Senator of the Republic of Colombia

Antonio Sanguino

Senator of the Republic of Colombia

Jairo Cala Suárez

Representative of the Republic of Colombia

Carlos Alberto Carreño

Representative of the Republic of Colombia

Benedicto González

Representative of the Republic of Colombia

María José Pizarro

Representative of the Republic of Colombia

León Fredy Muñoz

Representative of the Republic of Colombia

Wilmer Leal

Representative of the Republic of Colombia

David Racero

Representative of the Republic of Colombia

Tags: Human Rights Defenders, U.S. Congress, U.S. Policy

U.S. Congress Supports Peace in Colombia

April 18, 2013

Earlier today, 62 members of the U.S. Congress sent a bipartisan letter led by Representatives James P. McGovern (D-MA) and Janice Schakowsky (D-IL) to U.S. Secretary of State John Kerry calling for a U.S. policy that emphasizes peace, development, and human rights in Colombia. Since October 2012, the Colombian government has been in negotiations with the Revolutionary Armed Forces of Colombia (FARC) guerrillas to end the decades-long conflict. The letter urges the Department of State to continue supporting the peace process and encourage the parties to remain at the table until an accord is reached.  The letter emphasizes that truth and justice, and participation by victims and attention to their needs, is essential to achieve a lasting peace.  The United States can promote the realization of peace by continuing its support for rule of law programs, advocating for the rights of victims, ending the culture of impunity, and assisting with the implementation of Colombia’s Victims and Land Law.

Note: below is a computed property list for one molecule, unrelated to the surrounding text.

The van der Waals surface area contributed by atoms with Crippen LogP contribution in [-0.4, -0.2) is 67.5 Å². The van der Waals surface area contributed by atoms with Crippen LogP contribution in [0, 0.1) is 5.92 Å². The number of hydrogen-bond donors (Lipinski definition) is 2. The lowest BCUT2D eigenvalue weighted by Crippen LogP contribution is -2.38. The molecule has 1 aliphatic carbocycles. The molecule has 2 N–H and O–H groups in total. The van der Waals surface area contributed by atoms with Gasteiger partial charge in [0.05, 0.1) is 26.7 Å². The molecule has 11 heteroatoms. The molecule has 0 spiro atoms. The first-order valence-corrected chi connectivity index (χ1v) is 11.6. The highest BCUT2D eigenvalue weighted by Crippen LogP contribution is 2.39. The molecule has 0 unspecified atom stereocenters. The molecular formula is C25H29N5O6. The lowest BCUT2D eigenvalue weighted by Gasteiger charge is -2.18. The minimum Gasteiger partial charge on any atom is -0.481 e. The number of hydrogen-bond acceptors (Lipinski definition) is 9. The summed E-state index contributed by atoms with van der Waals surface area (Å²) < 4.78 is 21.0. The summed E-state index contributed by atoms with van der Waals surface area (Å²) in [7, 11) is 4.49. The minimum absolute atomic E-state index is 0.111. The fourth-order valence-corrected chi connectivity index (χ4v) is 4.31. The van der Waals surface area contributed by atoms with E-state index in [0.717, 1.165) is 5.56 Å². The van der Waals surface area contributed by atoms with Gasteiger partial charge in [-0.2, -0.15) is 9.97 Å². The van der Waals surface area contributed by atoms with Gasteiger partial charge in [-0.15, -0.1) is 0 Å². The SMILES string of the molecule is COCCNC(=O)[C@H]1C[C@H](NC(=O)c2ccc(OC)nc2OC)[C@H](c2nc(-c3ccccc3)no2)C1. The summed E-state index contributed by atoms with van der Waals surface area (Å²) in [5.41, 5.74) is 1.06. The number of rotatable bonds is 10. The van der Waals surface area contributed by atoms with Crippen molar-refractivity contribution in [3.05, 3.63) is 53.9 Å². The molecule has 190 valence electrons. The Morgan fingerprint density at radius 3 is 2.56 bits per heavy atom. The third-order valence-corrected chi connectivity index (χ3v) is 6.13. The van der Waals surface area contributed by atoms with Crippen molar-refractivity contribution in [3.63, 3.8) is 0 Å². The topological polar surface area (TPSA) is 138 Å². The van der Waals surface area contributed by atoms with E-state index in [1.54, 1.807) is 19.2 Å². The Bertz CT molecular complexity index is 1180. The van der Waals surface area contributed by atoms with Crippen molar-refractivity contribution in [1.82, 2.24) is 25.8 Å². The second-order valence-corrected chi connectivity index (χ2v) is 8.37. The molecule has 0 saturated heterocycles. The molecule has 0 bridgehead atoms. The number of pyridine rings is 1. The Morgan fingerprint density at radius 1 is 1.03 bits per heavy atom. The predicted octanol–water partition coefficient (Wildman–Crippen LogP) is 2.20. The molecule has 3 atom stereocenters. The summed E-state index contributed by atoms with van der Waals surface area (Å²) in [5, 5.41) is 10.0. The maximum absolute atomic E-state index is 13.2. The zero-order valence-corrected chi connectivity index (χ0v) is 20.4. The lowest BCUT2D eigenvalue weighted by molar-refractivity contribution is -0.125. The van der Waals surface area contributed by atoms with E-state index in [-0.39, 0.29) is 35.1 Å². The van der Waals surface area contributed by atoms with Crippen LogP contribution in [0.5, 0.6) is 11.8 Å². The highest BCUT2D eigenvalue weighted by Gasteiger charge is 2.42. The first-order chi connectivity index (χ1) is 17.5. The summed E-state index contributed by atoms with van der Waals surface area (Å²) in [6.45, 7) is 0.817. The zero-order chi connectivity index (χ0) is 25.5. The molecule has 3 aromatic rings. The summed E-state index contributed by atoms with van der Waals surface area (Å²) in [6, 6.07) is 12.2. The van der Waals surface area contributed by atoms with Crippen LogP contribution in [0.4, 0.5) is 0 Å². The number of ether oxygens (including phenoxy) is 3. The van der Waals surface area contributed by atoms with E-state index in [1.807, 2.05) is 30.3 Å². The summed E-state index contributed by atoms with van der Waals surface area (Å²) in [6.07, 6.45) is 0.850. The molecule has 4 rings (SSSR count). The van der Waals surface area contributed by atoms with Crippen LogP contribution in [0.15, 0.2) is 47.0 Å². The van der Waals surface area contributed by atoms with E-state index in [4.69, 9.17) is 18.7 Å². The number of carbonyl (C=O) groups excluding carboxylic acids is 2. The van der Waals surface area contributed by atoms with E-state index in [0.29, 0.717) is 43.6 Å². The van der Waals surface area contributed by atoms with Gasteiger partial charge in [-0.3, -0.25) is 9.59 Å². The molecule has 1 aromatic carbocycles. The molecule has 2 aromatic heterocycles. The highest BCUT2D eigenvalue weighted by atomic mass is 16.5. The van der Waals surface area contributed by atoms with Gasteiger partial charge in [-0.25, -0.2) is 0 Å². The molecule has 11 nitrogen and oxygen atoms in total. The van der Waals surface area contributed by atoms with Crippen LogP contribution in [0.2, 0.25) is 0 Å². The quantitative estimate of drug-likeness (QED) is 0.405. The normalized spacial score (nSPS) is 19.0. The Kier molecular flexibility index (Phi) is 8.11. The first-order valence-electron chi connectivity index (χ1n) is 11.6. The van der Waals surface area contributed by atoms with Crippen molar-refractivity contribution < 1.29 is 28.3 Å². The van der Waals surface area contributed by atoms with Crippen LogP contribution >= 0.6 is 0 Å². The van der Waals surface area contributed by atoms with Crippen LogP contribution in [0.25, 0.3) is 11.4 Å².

The Washington Office on Latin America (WOLA) and the Latin America Working Group (LAWG) applaud the bipartisan letter and thank the signatories for their commitment to ending Latin America’s longest-running conflict. As longstanding advocates for peace in Colombia, WOLA and LAWG affirm that only by including victims and marginalized populations, such as Afro-Colombians and indigenous peoples, in the construction and implementation of peace will Colombia be able to address the roots of its conflict and achieve a just and lasting peace. 

To read the complete letter with signatories, please click here.

Tags: U.S. Congress, U.S. Policy